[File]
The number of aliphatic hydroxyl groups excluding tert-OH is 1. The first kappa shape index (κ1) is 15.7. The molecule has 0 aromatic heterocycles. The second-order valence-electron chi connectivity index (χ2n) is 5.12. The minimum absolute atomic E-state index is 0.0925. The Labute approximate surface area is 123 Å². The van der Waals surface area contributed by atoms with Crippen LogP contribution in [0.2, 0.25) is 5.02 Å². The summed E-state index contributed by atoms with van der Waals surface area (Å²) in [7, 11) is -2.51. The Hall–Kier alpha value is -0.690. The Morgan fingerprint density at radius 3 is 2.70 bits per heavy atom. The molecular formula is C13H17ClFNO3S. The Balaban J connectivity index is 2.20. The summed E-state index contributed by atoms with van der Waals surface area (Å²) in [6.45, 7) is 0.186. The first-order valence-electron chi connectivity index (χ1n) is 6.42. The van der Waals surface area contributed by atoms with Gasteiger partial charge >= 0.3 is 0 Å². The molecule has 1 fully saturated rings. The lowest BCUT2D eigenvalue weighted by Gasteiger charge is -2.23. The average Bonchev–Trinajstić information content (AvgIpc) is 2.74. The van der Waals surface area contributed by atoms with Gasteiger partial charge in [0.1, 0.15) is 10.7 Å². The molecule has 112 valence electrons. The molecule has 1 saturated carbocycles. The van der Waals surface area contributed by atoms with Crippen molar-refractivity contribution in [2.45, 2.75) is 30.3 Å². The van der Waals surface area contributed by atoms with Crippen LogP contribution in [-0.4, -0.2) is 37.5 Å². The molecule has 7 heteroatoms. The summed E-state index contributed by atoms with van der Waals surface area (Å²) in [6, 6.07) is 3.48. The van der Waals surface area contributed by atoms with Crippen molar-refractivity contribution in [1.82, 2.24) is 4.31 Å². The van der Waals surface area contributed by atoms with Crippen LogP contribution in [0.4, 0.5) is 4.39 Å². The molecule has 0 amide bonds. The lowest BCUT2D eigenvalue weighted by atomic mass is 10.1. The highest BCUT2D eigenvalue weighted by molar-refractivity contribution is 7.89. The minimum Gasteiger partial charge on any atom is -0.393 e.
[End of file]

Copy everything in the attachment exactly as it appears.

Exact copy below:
The number of aliphatic hydroxyl groups excluding tert-OH is 1. The first kappa shape index (κ1) is 15.7. The molecule has 0 aromatic heterocycles. The second-order valence-electron chi connectivity index (χ2n) is 5.12. The minimum absolute atomic E-state index is 0.0925. The Labute approximate surface area is 123 Å². The van der Waals surface area contributed by atoms with Crippen LogP contribution in [0.2, 0.25) is 5.02 Å². The summed E-state index contributed by atoms with van der Waals surface area (Å²) in [7, 11) is -2.51. The Hall–Kier alpha value is -0.690. The Morgan fingerprint density at radius 3 is 2.70 bits per heavy atom. The molecular formula is C13H17ClFNO3S. The Balaban J connectivity index is 2.20. The summed E-state index contributed by atoms with van der Waals surface area (Å²) in [6.45, 7) is 0.186. The first-order valence-electron chi connectivity index (χ1n) is 6.42. The van der Waals surface area contributed by atoms with Gasteiger partial charge >= 0.3 is 0 Å². The molecule has 1 fully saturated rings. The lowest BCUT2D eigenvalue weighted by Gasteiger charge is -2.23. The average Bonchev–Trinajstić information content (AvgIpc) is 2.74. The van der Waals surface area contributed by atoms with Gasteiger partial charge in [0.1, 0.15) is 10.7 Å². The molecule has 112 valence electrons. The molecule has 1 saturated carbocycles. The van der Waals surface area contributed by atoms with Crippen molar-refractivity contribution in [2.45, 2.75) is 30.3 Å². The van der Waals surface area contributed by atoms with Crippen LogP contribution in [-0.4, -0.2) is 37.5 Å². The molecule has 7 heteroatoms. The summed E-state index contributed by atoms with van der Waals surface area (Å²) in [6, 6.07) is 3.48. The van der Waals surface area contributed by atoms with Crippen molar-refractivity contribution in [1.82, 2.24) is 4.31 Å². The van der Waals surface area contributed by atoms with Crippen LogP contribution in [0.4, 0.5) is 4.39 Å². The molecule has 0 amide bonds. The lowest BCUT2D eigenvalue weighted by atomic mass is 10.1. The highest BCUT2D eigenvalue weighted by molar-refractivity contribution is 7.89. The minimum Gasteiger partial charge on any atom is -0.393 e.